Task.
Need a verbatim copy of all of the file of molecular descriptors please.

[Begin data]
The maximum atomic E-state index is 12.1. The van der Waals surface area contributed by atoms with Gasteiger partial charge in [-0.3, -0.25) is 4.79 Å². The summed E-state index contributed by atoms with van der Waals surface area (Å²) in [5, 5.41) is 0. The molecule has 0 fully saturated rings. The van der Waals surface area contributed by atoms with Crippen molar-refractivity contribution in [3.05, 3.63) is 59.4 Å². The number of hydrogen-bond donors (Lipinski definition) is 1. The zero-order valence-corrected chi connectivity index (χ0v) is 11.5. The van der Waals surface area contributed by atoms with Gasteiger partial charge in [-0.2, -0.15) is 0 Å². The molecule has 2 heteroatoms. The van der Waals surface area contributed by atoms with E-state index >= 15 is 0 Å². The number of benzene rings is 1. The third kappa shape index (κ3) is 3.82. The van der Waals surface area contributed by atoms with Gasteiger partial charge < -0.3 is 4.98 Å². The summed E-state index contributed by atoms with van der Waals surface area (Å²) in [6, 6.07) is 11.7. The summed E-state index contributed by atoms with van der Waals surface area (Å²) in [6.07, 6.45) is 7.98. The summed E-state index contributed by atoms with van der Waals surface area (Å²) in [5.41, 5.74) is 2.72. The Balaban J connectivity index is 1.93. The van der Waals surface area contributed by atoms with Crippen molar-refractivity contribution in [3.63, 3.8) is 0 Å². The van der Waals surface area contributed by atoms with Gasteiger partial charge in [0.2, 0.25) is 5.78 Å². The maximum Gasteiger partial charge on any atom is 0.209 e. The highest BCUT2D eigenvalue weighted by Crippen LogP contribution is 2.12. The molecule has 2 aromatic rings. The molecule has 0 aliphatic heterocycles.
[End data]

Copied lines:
The maximum atomic E-state index is 12.1. The van der Waals surface area contributed by atoms with Gasteiger partial charge in [-0.3, -0.25) is 4.79 Å². The summed E-state index contributed by atoms with van der Waals surface area (Å²) in [5, 5.41) is 0. The molecule has 0 fully saturated rings. The van der Waals surface area contributed by atoms with Crippen molar-refractivity contribution in [3.05, 3.63) is 59.4 Å². The number of hydrogen-bond donors (Lipinski definition) is 1. The zero-order valence-corrected chi connectivity index (χ0v) is 11.5. The van der Waals surface area contributed by atoms with Gasteiger partial charge in [-0.2, -0.15) is 0 Å². The molecule has 2 heteroatoms. The van der Waals surface area contributed by atoms with E-state index >= 15 is 0 Å². The number of benzene rings is 1. The third kappa shape index (κ3) is 3.82. The van der Waals surface area contributed by atoms with Gasteiger partial charge < -0.3 is 4.98 Å². The summed E-state index contributed by atoms with van der Waals surface area (Å²) in [6, 6.07) is 11.7. The summed E-state index contributed by atoms with van der Waals surface area (Å²) in [6.07, 6.45) is 7.98. The summed E-state index contributed by atoms with van der Waals surface area (Å²) in [5.41, 5.74) is 2.72. The Balaban J connectivity index is 1.93. The van der Waals surface area contributed by atoms with Crippen molar-refractivity contribution in [3.63, 3.8) is 0 Å². The van der Waals surface area contributed by atoms with Gasteiger partial charge in [0.2, 0.25) is 5.78 Å². The maximum Gasteiger partial charge on any atom is 0.209 e. The highest BCUT2D eigenvalue weighted by Crippen LogP contribution is 2.12. The molecule has 2 aromatic rings. The molecule has 0 aliphatic heterocycles.